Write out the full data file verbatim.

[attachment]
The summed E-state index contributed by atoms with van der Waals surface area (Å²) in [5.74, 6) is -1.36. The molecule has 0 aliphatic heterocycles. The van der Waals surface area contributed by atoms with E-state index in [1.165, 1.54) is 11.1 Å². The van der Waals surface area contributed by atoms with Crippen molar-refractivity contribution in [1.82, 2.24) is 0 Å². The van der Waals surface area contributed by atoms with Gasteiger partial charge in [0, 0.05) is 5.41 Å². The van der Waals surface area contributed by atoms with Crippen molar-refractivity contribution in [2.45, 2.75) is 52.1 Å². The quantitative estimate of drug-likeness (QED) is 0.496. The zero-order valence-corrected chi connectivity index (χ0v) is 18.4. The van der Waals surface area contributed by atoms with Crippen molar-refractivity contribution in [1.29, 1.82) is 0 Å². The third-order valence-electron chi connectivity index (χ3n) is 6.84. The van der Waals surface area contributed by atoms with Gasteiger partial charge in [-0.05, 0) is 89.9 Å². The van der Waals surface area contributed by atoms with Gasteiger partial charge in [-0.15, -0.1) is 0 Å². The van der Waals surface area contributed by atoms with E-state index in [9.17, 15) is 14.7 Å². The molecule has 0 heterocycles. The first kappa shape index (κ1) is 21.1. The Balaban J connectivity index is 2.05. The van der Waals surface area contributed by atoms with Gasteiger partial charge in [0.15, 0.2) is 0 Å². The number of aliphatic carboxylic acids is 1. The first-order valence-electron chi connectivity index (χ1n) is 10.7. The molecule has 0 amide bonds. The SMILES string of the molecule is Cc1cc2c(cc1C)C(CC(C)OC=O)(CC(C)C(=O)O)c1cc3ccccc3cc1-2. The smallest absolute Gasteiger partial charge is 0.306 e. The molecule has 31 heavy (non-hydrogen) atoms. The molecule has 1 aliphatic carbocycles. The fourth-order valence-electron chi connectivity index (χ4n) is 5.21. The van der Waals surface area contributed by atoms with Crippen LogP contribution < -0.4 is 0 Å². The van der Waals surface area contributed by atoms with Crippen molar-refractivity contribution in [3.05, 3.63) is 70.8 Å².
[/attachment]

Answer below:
The summed E-state index contributed by atoms with van der Waals surface area (Å²) in [5.74, 6) is -1.36. The molecule has 0 aliphatic heterocycles. The van der Waals surface area contributed by atoms with E-state index in [1.165, 1.54) is 11.1 Å². The van der Waals surface area contributed by atoms with Crippen molar-refractivity contribution in [1.82, 2.24) is 0 Å². The van der Waals surface area contributed by atoms with Gasteiger partial charge in [0, 0.05) is 5.41 Å². The van der Waals surface area contributed by atoms with Crippen molar-refractivity contribution in [2.45, 2.75) is 52.1 Å². The quantitative estimate of drug-likeness (QED) is 0.496. The zero-order valence-corrected chi connectivity index (χ0v) is 18.4. The van der Waals surface area contributed by atoms with Crippen molar-refractivity contribution in [1.29, 1.82) is 0 Å². The third-order valence-electron chi connectivity index (χ3n) is 6.84. The van der Waals surface area contributed by atoms with Gasteiger partial charge in [-0.05, 0) is 89.9 Å². The van der Waals surface area contributed by atoms with Gasteiger partial charge in [-0.15, -0.1) is 0 Å². The van der Waals surface area contributed by atoms with E-state index in [9.17, 15) is 14.7 Å². The molecule has 0 heterocycles. The first kappa shape index (κ1) is 21.1. The Balaban J connectivity index is 2.05. The van der Waals surface area contributed by atoms with Gasteiger partial charge in [0.15, 0.2) is 0 Å². The number of aliphatic carboxylic acids is 1. The first-order valence-electron chi connectivity index (χ1n) is 10.7. The molecule has 0 amide bonds. The SMILES string of the molecule is Cc1cc2c(cc1C)C(CC(C)OC=O)(CC(C)C(=O)O)c1cc3ccccc3cc1-2. The smallest absolute Gasteiger partial charge is 0.306 e. The molecule has 31 heavy (non-hydrogen) atoms. The molecule has 1 aliphatic carbocycles. The fourth-order valence-electron chi connectivity index (χ4n) is 5.21. The van der Waals surface area contributed by atoms with Crippen LogP contribution < -0.4 is 0 Å². The van der Waals surface area contributed by atoms with Crippen molar-refractivity contribution in [3.05, 3.63) is 70.8 Å².